There are few better feelings in poker than making a correct hero call. Sure getting away with a bluff is a good feeling, but unless you table your hand, the moment is private. But making a correct hero call can create a celebration around the table, as we saw in a hand between Phil Laak and Brian Rast at the Premier League.
The main factors you’re considering for a hero call are your opponents hand ranges, and bluffing tendencies. Obviously, being familiar with your opponent is important for times like these; Rast and Laak are two long time friends who often play together, so it’s likely Rast has seen Laak make these types of plays before.
The hand plays out straight-forward until he river: Rast makes a light three-bet in position with ace-eight suited, and Laak calls with a hand that’s obscured by the cameras. The 6-4-3 flop misses Rast completely, and he checks behind Laak. The action is repeated on the turn, when both players check a 10. The river brings another 10, making for a dry, paired board that’s unlikely to have connected for either player. At this point, Laak knows Rast can’t have much of a hand, because he would’ve bet the flop or turn with anything better than ace-high. So he elects to make a huge bluff, by betting six times the size of the pot with just queen-high.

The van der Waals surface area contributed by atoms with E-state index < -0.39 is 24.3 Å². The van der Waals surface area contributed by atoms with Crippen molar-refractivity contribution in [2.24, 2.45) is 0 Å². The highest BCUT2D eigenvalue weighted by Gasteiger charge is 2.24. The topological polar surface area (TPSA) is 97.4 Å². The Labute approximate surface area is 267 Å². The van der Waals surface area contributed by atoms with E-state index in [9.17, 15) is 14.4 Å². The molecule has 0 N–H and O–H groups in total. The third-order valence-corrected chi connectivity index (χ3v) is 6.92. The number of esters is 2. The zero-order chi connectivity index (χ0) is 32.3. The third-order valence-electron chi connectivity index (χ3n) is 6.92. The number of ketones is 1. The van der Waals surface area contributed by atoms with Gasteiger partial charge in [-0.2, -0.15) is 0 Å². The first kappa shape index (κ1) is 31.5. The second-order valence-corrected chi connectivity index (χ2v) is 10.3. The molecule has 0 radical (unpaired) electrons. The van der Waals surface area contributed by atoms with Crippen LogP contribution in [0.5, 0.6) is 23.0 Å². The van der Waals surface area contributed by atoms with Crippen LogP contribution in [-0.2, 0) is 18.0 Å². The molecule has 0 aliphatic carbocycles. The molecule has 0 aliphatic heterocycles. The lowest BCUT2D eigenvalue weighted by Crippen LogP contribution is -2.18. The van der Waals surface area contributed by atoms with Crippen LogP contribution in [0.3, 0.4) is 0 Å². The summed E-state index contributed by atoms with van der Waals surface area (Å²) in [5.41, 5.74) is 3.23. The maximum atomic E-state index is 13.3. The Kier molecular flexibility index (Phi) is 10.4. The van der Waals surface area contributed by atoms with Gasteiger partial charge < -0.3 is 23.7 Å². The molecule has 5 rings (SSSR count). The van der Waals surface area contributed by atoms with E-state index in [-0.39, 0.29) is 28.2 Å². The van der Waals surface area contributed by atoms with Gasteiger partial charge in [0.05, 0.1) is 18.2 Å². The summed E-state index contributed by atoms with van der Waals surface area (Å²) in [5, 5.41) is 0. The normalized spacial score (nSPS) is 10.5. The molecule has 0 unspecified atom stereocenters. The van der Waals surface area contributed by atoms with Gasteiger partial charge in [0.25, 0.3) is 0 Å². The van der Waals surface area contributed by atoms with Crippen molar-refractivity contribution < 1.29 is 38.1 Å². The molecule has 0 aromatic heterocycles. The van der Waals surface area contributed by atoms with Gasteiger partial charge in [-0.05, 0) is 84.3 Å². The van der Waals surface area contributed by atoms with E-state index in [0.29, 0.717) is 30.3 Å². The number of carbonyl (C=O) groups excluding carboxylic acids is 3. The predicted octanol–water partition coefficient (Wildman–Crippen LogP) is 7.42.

I think the absurd sizing is one reason Rast eventually calls; if Laak had a value hand—like trip tens—he probably makes a smaller bet that expects to be called. Rast also knows from experience that Laak uses over-bets in a variety of situations, and that he’s capable of risking that much money on a bluff (I’ve played a moderate amount of cash with Laak, and seen him make similar plays in that limited sample, so I’m confident Rast has seen it before too).
Rast reluctantly mashes his chips into the middle, and the table explodes when they realize his ace-high is good. Thats the real pay-off for a hero call; not the money, but the glory.